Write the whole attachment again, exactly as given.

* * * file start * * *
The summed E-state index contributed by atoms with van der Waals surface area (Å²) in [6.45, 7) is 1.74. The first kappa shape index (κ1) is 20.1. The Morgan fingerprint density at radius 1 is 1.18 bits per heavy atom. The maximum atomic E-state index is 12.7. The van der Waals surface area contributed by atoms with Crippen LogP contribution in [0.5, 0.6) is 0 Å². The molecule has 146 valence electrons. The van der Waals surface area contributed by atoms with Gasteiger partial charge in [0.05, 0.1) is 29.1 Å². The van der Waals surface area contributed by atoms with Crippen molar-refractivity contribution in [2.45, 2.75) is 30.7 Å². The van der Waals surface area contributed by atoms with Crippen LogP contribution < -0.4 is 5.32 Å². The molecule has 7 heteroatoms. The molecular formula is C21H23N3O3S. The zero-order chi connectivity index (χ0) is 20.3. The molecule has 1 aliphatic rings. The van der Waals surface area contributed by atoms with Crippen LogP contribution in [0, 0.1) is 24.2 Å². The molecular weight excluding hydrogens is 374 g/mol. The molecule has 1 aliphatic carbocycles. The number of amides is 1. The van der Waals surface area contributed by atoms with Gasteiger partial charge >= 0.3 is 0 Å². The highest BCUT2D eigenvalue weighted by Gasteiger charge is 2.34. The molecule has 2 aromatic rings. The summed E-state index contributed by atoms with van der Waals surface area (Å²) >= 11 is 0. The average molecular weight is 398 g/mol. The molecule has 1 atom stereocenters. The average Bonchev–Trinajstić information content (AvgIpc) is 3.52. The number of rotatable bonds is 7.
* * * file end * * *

The summed E-state index contributed by atoms with van der Waals surface area (Å²) in [6.45, 7) is 1.74. The first kappa shape index (κ1) is 20.1. The Morgan fingerprint density at radius 1 is 1.18 bits per heavy atom. The maximum atomic E-state index is 12.7. The van der Waals surface area contributed by atoms with Crippen LogP contribution in [0.5, 0.6) is 0 Å². The molecule has 146 valence electrons. The van der Waals surface area contributed by atoms with Gasteiger partial charge in [0.05, 0.1) is 29.1 Å². The van der Waals surface area contributed by atoms with Crippen molar-refractivity contribution in [2.45, 2.75) is 30.7 Å². The van der Waals surface area contributed by atoms with Crippen LogP contribution < -0.4 is 5.32 Å². The molecule has 7 heteroatoms. The molecular formula is C21H23N3O3S. The zero-order chi connectivity index (χ0) is 20.3. The molecule has 1 aliphatic rings. The van der Waals surface area contributed by atoms with Crippen LogP contribution in [0, 0.1) is 24.2 Å². The molecular weight excluding hydrogens is 374 g/mol. The molecule has 1 aliphatic carbocycles. The number of amides is 1. The van der Waals surface area contributed by atoms with Gasteiger partial charge >= 0.3 is 0 Å². The highest BCUT2D eigenvalue weighted by Gasteiger charge is 2.34. The molecule has 2 aromatic rings. The summed E-state index contributed by atoms with van der Waals surface area (Å²) >= 11 is 0. The average molecular weight is 398 g/mol. The molecule has 1 atom stereocenters. The average Bonchev–Trinajstić information content (AvgIpc) is 3.52. The number of rotatable bonds is 7.